Grub Street are publishing Wolfgang Fischer's memoir (translated by John Weal). A few years ago I translated an extract from Fischer's memoir which appeared in the Kagero monograph series on the Fw 190. Fischer was a pilot in I./JG2 at the time of the Normandy landings in June 1944 but he had in fact volunteered for service within weeks of war being declared. Over the course of the following years leading up to D-Day he was given a succession of postings; long-range recce unit, a decoder in a met office in occupied France; bomber Geschwader, flying instructor before being posted to the Richthofen Geschwader in Italy, from where he was shot down in his FW 190 by Mustangs en route to Normandy. By now a Leutnant, he survived to fly offensive rocket attacks over Gold Beach on D-Day, only to be shot down again on D + 1. He was taken captive and sent first to a hospital in the UK, then into captivity in the USA. He was finally repatriated in April 1946. His description of all these events is entertaining and well-written, ranging from comic to tragic.
On 6 June the Allied air forces flew 14,674 combat sorties in support of the D-day landings, while the Luftwaffe managed just 319.
I./JG 2 was nearest fighter Gruppe to the Allied beachheads based in Cormeilles-en-Vexin sixty km from the coast.
Lt Wolfgang Fischer of 3./JG 2 described the sortie he flew;
" we were woken at 04h30 and taken to the airfield from the hotels in the town (Nancy) where we were quartered. We were airborne a short while later and flew to Creil (north of Paris) at around 05h00 to have our Fw 190s fitted with underwing rocket launchers. We took off again at 09h30 to strafe shipping off 'Gold' beach. There was 7/10 cloud cover as we overflew the Seine estuary, which allowed us to close on our targets and launch our rockets. We could see a huge number of enemy fighters orbiting over the landing beaches. My rockets probably scored a direct hit on a "Victory" class troop landing vessel...we fled the scene and returned to Chamant near Senlis (south of Creil )after this sortie.."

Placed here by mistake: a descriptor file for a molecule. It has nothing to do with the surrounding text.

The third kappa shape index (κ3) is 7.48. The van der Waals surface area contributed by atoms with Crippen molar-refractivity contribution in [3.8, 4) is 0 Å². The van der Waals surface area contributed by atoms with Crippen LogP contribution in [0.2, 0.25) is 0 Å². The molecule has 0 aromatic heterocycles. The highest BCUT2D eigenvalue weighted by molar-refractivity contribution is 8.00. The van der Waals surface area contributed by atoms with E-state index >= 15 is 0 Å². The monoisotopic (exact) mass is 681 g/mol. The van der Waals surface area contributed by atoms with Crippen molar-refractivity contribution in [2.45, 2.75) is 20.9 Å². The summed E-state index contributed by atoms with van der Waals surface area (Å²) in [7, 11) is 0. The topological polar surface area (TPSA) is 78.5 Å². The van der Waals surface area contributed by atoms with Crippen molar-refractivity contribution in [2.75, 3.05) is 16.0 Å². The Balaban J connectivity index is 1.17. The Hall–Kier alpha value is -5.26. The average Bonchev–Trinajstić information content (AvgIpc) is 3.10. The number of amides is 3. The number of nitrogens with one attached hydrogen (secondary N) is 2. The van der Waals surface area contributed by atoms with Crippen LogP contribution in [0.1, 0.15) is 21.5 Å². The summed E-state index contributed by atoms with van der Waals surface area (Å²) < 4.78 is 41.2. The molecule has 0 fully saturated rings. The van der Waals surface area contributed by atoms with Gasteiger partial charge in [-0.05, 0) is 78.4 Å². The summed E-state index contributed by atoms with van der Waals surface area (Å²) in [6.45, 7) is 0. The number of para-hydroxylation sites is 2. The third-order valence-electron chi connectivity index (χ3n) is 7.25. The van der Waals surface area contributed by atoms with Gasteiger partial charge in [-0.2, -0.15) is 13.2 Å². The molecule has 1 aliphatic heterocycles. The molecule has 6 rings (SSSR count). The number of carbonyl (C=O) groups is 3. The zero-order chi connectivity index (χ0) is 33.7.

JG 2 clashed with Allied aircraft towards middday. At 11.57 Kommodore JG 2 Major Bühligen shot down a P-47 near the Orne estuary. A major battle took place in the afternoon, when ground attack Typhoons were encountered near Caen. Four of them fell in a few minutes' fight. Two more Typhoons were brought down by evening. Lt. Fischer continued;
"..there were no further sorties that afternoon and the pilots of I./JG 2 spent the afternoon bathing at the swimming pool in Senlis.. a joint sortie with III./JG 2 was organised for the early evening against gliders on the ground near the Orne estuary under Gruppenkommandeur III./JG2 Hptm. Huppertz who landed at our field with five machines at 19h30..as we aproached Bernay we spotted a formation of a least twelve (335th FS/4th FG ) Mustangs strafing German infantry near a bridge over the Risle...using the evening mist and setting sun for cover we climbed to 1200m to take up a position for a classic bounce..the ensuing combat lasted just minutes as we were each able to select a target before diving down on them… 8 P-51s were shot down with no losses on our side !.."..
JG 2 was the principal Luftwaffe unit in action against overwhelming Allied air power on June 6. Overall, the unit shot down eighteen Allied aircraft (the entire Luftwaffe claiming 24 on that day), JG 2's most successful day in the entire campaign in Normandy. Kommandeur Hptm. Huppertz reported five claims before crashing to his death south of Caen just two days later shot down by a P-47. His replacement was another veteran, Hptm. Josef "Sepp" Wurmheller. He was shot down and killed barely two weeks later. Lt Fischer himself was shot down by flak the following morning over the beaches, bailed out unharmed and was taken prisoner